August 21 2014 Latest news:
Friday, January 10, 2014
It seems an unnecessary and pathetic row has erupted between a government minister and an archaeological comedian over how we should portray the First World War within the education system.
The battleground between education secretary Michael Gove and Time Team presenter Sir Tony Robinson (of course better known as Baldrick) is the final series of Blackadder, set in the 1914-18 trenches of France.
It is a sensitive issue, undoubtedly, with the centenary of the outbreak of the conflict falling later this year.
However, to start squabbling over the use of Blackadder in schools is unseemly.
Mr Gove suggested that “left-wing academics” were using Blackadder to “feed myths” about the First World War. Sir Tony – who is also a former member of Labour’s ruling National Executive Committee – firmly rejected the idea and accused the education secretary of “slagging off teachers”.
While Mr Gove may not have intended to criticise teachers in this way, he is in the wrong here.
If the Blackadder portrayal of the First World War is not permissible, because it depicts Britain’s military leaders as cowards and buffoons, where does that leave the writing of Siegfried Sassoon or the other war poets?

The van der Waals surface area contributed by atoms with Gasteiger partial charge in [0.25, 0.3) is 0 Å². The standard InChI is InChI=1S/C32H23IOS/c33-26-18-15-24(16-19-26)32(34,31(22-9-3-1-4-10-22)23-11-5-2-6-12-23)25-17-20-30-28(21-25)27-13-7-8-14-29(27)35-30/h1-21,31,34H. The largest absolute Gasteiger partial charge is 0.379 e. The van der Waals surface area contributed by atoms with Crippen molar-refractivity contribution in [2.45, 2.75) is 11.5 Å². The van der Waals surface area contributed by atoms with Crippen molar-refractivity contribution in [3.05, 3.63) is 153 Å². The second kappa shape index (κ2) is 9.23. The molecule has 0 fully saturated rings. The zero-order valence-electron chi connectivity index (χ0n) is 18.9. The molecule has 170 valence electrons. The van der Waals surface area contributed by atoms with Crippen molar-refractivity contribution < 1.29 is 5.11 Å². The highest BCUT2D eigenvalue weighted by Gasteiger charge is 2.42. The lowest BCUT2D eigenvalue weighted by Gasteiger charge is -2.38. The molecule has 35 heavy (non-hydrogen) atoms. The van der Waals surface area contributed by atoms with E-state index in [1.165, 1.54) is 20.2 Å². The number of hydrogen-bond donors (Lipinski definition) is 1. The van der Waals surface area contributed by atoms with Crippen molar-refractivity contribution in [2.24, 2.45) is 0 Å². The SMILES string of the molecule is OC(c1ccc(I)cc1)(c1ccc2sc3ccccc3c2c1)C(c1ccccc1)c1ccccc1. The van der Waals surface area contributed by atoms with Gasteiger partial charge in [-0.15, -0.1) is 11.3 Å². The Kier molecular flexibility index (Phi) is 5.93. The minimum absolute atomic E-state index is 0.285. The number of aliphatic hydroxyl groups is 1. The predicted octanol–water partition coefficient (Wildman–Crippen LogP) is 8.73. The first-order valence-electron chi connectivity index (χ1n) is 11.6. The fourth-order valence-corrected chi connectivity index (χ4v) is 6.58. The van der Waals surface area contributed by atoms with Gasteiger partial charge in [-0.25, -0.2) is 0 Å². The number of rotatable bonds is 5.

And as Sir Tony adds, those teachers who may use Blackadder as a teaching tool will also be those most likely to take their students to Flanders or read the poems of Wilfred Owen to them.
It may just be that Blackadder unlocks an interest in the First World War for pupils, and if it shows that it can inspire comedy as well as great poetry and literature – whether you agree with its sentiment or not – that surely has to be a positive.
I never felt Blackadder was disrespectful to the millions who were killed or maimed in the First World War and I don’t recall any such reaction when it was first aired in the late 1980s. I do not think for one moment either, that it gives a portrayal of the conflict that can’t easily be challenged or balanced elsewhere. Today, I am thankful I was taught about the First World War at school and how it impacted on the modern world through the Russian Revolution, the rise of Communism, the Second World War, the Cold War and the history of the Middle East.
By the time I completed my studies, I had a broad overview of why the world in which I lived was the way it was. It set much of my life into context and helped me understand why some states reacted in certain ways, whether I agreed with them or not.
That interest had been triggered by an imaginative teacher who had presented history in a relevant and meaningful way with balance and context but allowed me to explore my own ideas as well.
Blackadder will not give pupils the definitive version of the First World War, no more than Hollywood does in its portrayal of conflict in the Second World War, Vietnam, the Gulf or other wars. But if it fires an interest to investigate further, then it will have proven an effective educational tool.
So, on this issue, perhaps Mr Gove should go forth...